This living, vital communication is readily available. Its brilliant simplicity illuminates all that went before. Its essence is interwoven through the finer threads of every scripture but is overlaid with the dogma of the mind…and yet the boundlessness and vibrancy of its dynamic sweeps away all attachment to tradition, lineage and hierarchy.
Everything else today that purports to being a ‘spiritual teaching’ is absolutely not what is being communicated out of this perception. Even the recent abundance of so-called Advaita and ‘non-dual’ teachings are almost all still making a compromise with the seeker. They teeter on the edge of infinity looking for a way in. This message stands inevitably alone and apart, whenever and wherever it is communicated, and when it is really heard the fundamental and uncompromising difference is inherently recognized!
So here is a treasure in our midst, ready to be rediscovered. Here is the cup ready to be drunk. But, in the rediscovery we lose the seeking, we lose the dream, we lose all hope which is ourselves and what is left is priceless freedom!” (FB posting by Eve Reece.)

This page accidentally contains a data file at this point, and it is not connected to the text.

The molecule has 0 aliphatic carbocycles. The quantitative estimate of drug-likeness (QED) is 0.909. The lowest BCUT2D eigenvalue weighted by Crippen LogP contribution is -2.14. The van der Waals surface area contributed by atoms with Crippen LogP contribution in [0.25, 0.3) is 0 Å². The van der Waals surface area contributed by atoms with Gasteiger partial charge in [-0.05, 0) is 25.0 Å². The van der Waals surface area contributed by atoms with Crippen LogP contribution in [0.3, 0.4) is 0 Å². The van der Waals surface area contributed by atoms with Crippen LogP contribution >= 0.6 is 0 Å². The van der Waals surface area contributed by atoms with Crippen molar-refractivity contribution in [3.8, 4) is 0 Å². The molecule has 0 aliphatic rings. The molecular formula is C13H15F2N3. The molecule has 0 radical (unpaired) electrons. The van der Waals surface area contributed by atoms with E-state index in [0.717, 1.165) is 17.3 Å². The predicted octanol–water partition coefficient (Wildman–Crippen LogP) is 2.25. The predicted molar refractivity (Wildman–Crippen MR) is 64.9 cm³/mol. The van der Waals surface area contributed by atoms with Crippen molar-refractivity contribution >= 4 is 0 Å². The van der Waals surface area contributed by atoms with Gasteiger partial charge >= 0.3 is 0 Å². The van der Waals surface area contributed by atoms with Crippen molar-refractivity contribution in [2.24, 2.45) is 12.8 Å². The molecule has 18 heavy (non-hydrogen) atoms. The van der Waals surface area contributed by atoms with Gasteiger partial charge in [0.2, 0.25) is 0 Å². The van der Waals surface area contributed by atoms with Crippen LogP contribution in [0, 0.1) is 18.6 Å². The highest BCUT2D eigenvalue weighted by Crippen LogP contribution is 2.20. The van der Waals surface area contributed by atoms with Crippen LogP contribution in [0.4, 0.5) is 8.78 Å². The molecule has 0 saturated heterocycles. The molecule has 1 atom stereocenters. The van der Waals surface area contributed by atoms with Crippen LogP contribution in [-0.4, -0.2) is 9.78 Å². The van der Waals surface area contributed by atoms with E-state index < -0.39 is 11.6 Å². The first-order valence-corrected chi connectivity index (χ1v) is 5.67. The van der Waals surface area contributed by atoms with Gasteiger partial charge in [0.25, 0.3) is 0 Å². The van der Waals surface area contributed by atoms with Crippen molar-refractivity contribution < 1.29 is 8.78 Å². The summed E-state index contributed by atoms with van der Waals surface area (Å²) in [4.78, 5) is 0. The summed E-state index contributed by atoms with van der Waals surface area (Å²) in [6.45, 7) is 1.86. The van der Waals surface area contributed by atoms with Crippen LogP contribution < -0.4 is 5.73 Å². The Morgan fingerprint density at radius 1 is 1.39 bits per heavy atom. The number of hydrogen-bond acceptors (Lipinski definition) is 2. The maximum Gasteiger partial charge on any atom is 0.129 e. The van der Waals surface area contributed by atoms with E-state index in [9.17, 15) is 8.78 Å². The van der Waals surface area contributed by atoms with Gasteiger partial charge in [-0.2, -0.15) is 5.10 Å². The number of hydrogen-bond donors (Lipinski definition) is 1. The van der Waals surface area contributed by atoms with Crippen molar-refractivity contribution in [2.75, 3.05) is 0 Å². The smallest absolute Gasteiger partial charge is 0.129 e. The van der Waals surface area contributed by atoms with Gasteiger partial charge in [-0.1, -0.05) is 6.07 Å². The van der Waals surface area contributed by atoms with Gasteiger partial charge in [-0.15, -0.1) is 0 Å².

The prickly self
Prickles at the
Suggestion of no-self..
This it seems
A scary suggestion..
Quills are ready
With sharpened barbs..
Finds separation safe..
All well and good
A prickly story
Porcupines are medium-sized rodents with a distinctive coat of sharp quills. They are found in North America, South America, Africa, and Asia. Porcupines are herbivores and eat a variety of plants, including leaves, twigs, fruits, and nuts. They are solitary animals and spend most of their time in trees or on the ground. Porcupines are nocturnal and are most active at night.
Here are some of the main features of porcupines:
They have a thick coat of sharp quills that they use for defense.
They are herbivores and eat a variety of plants.
They are solitary animals and spend most of their time in trees or on the ground.
They are nocturnal and are most active at night.
They are found in North America, South America, Africa, and Asia.
Porcupines are fascinating creatures and play an important role in the ecosystem. They help to control the populations of plants and insects, and they are a food source for other animals, such as coyotes, foxes, and bears.
The story of
A story of
So, there I am in the mountains of Colorado, two days into fasting and silence and trying to pray. But my mind was busy. Even after two full days of it, I was not filled with a warm feeling of good will toward humanity or union with the divine. I was filled with regret and self-incrimination. I sat on that mountain perseverating on my mistakes and sins and misdemeanors – sure that those things outweighed all else about me. All the ill spoken words and secretly selfish motives, all the friendships lost and betrayals large and small.
And that’s when I heard it.
11 words came to me from – would it be a form of spiritual self-flattery if I said – from God?
11 words, because I’m pretty sure I could not be trusted with more…
The 11 words I heard on that mountain were these “but what if you have already been forgiven of all that?”